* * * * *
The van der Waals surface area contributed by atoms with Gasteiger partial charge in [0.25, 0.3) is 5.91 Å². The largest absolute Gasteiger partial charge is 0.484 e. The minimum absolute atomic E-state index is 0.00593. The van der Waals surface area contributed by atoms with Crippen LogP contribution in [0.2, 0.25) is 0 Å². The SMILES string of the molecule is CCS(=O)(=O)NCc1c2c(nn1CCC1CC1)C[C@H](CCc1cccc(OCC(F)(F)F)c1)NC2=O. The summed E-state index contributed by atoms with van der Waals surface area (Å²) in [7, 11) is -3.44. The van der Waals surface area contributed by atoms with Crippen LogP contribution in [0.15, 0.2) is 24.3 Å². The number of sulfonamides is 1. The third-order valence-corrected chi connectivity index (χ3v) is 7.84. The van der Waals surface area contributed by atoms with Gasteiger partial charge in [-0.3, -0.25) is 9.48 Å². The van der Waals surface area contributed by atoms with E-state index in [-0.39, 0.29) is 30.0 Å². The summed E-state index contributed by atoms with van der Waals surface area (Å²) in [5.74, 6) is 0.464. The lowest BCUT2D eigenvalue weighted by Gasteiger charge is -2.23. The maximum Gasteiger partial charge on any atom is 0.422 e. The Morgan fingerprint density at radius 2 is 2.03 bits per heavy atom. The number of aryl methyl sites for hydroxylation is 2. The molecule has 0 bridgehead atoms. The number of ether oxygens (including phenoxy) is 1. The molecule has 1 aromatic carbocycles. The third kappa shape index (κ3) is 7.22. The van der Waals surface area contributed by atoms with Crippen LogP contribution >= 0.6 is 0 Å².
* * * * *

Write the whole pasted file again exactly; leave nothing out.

The van der Waals surface area contributed by atoms with Gasteiger partial charge in [0.25, 0.3) is 5.91 Å². The largest absolute Gasteiger partial charge is 0.484 e. The minimum absolute atomic E-state index is 0.00593. The van der Waals surface area contributed by atoms with Crippen LogP contribution in [0.2, 0.25) is 0 Å². The SMILES string of the molecule is CCS(=O)(=O)NCc1c2c(nn1CCC1CC1)C[C@H](CCc1cccc(OCC(F)(F)F)c1)NC2=O. The summed E-state index contributed by atoms with van der Waals surface area (Å²) in [7, 11) is -3.44. The van der Waals surface area contributed by atoms with Crippen LogP contribution in [0.15, 0.2) is 24.3 Å². The number of sulfonamides is 1. The third-order valence-corrected chi connectivity index (χ3v) is 7.84. The van der Waals surface area contributed by atoms with Gasteiger partial charge in [-0.3, -0.25) is 9.48 Å². The van der Waals surface area contributed by atoms with E-state index in [-0.39, 0.29) is 30.0 Å². The summed E-state index contributed by atoms with van der Waals surface area (Å²) in [5.74, 6) is 0.464. The lowest BCUT2D eigenvalue weighted by Gasteiger charge is -2.23. The maximum Gasteiger partial charge on any atom is 0.422 e. The Morgan fingerprint density at radius 2 is 2.03 bits per heavy atom. The number of aryl methyl sites for hydroxylation is 2. The molecule has 0 bridgehead atoms. The number of ether oxygens (including phenoxy) is 1. The molecule has 1 aromatic carbocycles. The third kappa shape index (κ3) is 7.22. The van der Waals surface area contributed by atoms with Crippen LogP contribution >= 0.6 is 0 Å².